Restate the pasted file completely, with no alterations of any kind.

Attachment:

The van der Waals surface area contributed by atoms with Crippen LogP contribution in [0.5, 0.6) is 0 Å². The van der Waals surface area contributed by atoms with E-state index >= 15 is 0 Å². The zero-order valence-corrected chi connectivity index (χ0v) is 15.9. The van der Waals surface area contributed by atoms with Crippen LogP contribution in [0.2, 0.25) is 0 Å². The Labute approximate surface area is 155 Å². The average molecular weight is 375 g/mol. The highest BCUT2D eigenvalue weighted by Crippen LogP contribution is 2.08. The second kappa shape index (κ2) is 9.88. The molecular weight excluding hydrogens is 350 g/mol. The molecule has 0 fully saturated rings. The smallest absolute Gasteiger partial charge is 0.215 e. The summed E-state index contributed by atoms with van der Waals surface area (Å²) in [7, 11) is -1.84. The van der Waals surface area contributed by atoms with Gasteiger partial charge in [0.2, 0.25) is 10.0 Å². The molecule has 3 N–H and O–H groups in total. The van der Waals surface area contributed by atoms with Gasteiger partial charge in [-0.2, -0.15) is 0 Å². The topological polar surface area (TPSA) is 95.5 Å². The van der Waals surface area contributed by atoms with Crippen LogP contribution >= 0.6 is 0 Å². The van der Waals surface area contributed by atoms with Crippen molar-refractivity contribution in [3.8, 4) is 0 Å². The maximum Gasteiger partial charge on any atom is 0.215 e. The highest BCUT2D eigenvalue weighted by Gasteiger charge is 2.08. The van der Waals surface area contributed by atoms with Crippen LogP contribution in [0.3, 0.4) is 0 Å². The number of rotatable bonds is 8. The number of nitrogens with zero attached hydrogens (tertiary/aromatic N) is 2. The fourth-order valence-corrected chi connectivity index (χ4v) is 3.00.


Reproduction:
The van der Waals surface area contributed by atoms with Crippen LogP contribution in [0.5, 0.6) is 0 Å². The van der Waals surface area contributed by atoms with E-state index >= 15 is 0 Å². The zero-order valence-corrected chi connectivity index (χ0v) is 15.9. The van der Waals surface area contributed by atoms with Crippen LogP contribution in [0.2, 0.25) is 0 Å². The Labute approximate surface area is 155 Å². The average molecular weight is 375 g/mol. The highest BCUT2D eigenvalue weighted by Crippen LogP contribution is 2.08. The second kappa shape index (κ2) is 9.88. The molecular weight excluding hydrogens is 350 g/mol. The molecule has 0 fully saturated rings. The smallest absolute Gasteiger partial charge is 0.215 e. The summed E-state index contributed by atoms with van der Waals surface area (Å²) in [7, 11) is -1.84. The van der Waals surface area contributed by atoms with Gasteiger partial charge in [0.2, 0.25) is 10.0 Å². The molecule has 3 N–H and O–H groups in total. The van der Waals surface area contributed by atoms with Gasteiger partial charge in [-0.2, -0.15) is 0 Å². The topological polar surface area (TPSA) is 95.5 Å². The van der Waals surface area contributed by atoms with Crippen LogP contribution >= 0.6 is 0 Å². The van der Waals surface area contributed by atoms with Crippen molar-refractivity contribution in [3.8, 4) is 0 Å². The maximum Gasteiger partial charge on any atom is 0.215 e. The highest BCUT2D eigenvalue weighted by Gasteiger charge is 2.08. The van der Waals surface area contributed by atoms with Crippen LogP contribution in [0.3, 0.4) is 0 Å². The number of rotatable bonds is 8. The number of nitrogens with zero attached hydrogens (tertiary/aromatic N) is 2. The fourth-order valence-corrected chi connectivity index (χ4v) is 3.00.